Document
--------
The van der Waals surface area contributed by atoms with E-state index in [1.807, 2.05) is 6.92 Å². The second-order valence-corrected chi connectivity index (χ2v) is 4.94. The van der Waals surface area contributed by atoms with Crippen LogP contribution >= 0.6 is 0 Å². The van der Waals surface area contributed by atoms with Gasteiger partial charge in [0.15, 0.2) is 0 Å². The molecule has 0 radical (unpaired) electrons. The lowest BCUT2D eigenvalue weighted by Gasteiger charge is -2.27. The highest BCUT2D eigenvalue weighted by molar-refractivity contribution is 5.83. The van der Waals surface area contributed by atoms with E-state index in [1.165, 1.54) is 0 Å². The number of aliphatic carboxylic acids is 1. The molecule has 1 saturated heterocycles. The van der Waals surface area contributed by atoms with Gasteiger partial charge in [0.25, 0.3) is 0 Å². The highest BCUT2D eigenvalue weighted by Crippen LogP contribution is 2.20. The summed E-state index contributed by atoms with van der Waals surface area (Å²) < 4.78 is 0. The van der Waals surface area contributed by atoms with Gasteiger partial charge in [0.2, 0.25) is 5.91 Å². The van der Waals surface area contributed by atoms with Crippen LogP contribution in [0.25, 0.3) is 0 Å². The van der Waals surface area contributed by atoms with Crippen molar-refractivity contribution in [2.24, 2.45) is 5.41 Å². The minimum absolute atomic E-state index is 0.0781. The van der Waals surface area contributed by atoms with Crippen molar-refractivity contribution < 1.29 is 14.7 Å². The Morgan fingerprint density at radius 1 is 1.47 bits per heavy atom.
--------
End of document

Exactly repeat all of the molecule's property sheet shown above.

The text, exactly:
The van der Waals surface area contributed by atoms with E-state index in [1.807, 2.05) is 6.92 Å². The second-order valence-corrected chi connectivity index (χ2v) is 4.94. The van der Waals surface area contributed by atoms with Crippen LogP contribution >= 0.6 is 0 Å². The van der Waals surface area contributed by atoms with Gasteiger partial charge in [0.15, 0.2) is 0 Å². The molecule has 0 radical (unpaired) electrons. The lowest BCUT2D eigenvalue weighted by Gasteiger charge is -2.27. The highest BCUT2D eigenvalue weighted by molar-refractivity contribution is 5.83. The van der Waals surface area contributed by atoms with E-state index in [1.165, 1.54) is 0 Å². The number of aliphatic carboxylic acids is 1. The molecule has 1 saturated heterocycles. The van der Waals surface area contributed by atoms with Gasteiger partial charge in [0.25, 0.3) is 0 Å². The highest BCUT2D eigenvalue weighted by Crippen LogP contribution is 2.20. The summed E-state index contributed by atoms with van der Waals surface area (Å²) < 4.78 is 0. The van der Waals surface area contributed by atoms with Gasteiger partial charge in [0.2, 0.25) is 5.91 Å². The van der Waals surface area contributed by atoms with Crippen LogP contribution in [0.25, 0.3) is 0 Å². The van der Waals surface area contributed by atoms with Crippen molar-refractivity contribution in [2.24, 2.45) is 5.41 Å². The minimum absolute atomic E-state index is 0.0781. The van der Waals surface area contributed by atoms with Crippen molar-refractivity contribution < 1.29 is 14.7 Å². The Morgan fingerprint density at radius 1 is 1.47 bits per heavy atom.